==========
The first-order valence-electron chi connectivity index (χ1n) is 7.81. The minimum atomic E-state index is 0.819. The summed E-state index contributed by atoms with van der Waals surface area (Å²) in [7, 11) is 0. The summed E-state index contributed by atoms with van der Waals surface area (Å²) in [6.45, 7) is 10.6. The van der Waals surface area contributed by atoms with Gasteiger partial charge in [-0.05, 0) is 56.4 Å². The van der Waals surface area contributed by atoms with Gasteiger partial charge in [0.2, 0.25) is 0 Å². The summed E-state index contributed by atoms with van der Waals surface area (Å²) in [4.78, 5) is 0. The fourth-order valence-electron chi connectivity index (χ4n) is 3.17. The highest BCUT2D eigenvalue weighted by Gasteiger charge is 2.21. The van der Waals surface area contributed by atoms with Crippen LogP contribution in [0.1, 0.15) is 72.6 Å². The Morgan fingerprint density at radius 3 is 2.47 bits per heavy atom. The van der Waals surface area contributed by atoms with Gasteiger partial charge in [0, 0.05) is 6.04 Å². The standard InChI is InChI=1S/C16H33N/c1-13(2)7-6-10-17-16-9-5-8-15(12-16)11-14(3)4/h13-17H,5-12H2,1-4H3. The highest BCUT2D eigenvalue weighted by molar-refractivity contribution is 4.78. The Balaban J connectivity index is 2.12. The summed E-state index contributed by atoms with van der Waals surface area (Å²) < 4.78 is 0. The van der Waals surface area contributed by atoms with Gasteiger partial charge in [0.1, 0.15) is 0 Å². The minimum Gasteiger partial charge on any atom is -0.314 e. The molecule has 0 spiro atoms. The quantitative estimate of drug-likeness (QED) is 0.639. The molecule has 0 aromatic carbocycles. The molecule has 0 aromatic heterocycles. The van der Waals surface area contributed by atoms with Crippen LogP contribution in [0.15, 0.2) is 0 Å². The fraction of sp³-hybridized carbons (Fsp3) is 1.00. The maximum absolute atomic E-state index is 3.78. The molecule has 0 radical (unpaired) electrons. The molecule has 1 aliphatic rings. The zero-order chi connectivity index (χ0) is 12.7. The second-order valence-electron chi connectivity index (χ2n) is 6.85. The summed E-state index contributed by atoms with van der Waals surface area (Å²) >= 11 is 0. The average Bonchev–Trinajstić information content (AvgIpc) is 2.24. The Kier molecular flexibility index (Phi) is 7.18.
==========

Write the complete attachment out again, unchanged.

The first-order valence-electron chi connectivity index (χ1n) is 7.81. The minimum atomic E-state index is 0.819. The summed E-state index contributed by atoms with van der Waals surface area (Å²) in [7, 11) is 0. The summed E-state index contributed by atoms with van der Waals surface area (Å²) in [6.45, 7) is 10.6. The van der Waals surface area contributed by atoms with Gasteiger partial charge in [-0.05, 0) is 56.4 Å². The van der Waals surface area contributed by atoms with Gasteiger partial charge in [0.2, 0.25) is 0 Å². The summed E-state index contributed by atoms with van der Waals surface area (Å²) in [4.78, 5) is 0. The fourth-order valence-electron chi connectivity index (χ4n) is 3.17. The highest BCUT2D eigenvalue weighted by Gasteiger charge is 2.21. The van der Waals surface area contributed by atoms with Crippen LogP contribution in [0.1, 0.15) is 72.6 Å². The Morgan fingerprint density at radius 3 is 2.47 bits per heavy atom. The van der Waals surface area contributed by atoms with Gasteiger partial charge in [0, 0.05) is 6.04 Å². The standard InChI is InChI=1S/C16H33N/c1-13(2)7-6-10-17-16-9-5-8-15(12-16)11-14(3)4/h13-17H,5-12H2,1-4H3. The highest BCUT2D eigenvalue weighted by molar-refractivity contribution is 4.78. The Balaban J connectivity index is 2.12. The summed E-state index contributed by atoms with van der Waals surface area (Å²) < 4.78 is 0. The van der Waals surface area contributed by atoms with Gasteiger partial charge in [0.1, 0.15) is 0 Å². The minimum Gasteiger partial charge on any atom is -0.314 e. The molecule has 0 spiro atoms. The quantitative estimate of drug-likeness (QED) is 0.639. The molecule has 0 aromatic carbocycles. The molecule has 0 aromatic heterocycles. The van der Waals surface area contributed by atoms with Crippen LogP contribution in [0.15, 0.2) is 0 Å². The fraction of sp³-hybridized carbons (Fsp3) is 1.00. The maximum absolute atomic E-state index is 3.78. The molecule has 0 radical (unpaired) electrons. The molecule has 1 aliphatic rings. The zero-order chi connectivity index (χ0) is 12.7. The second-order valence-electron chi connectivity index (χ2n) is 6.85. The summed E-state index contributed by atoms with van der Waals surface area (Å²) >= 11 is 0. The average Bonchev–Trinajstić information content (AvgIpc) is 2.24. The Kier molecular flexibility index (Phi) is 7.18.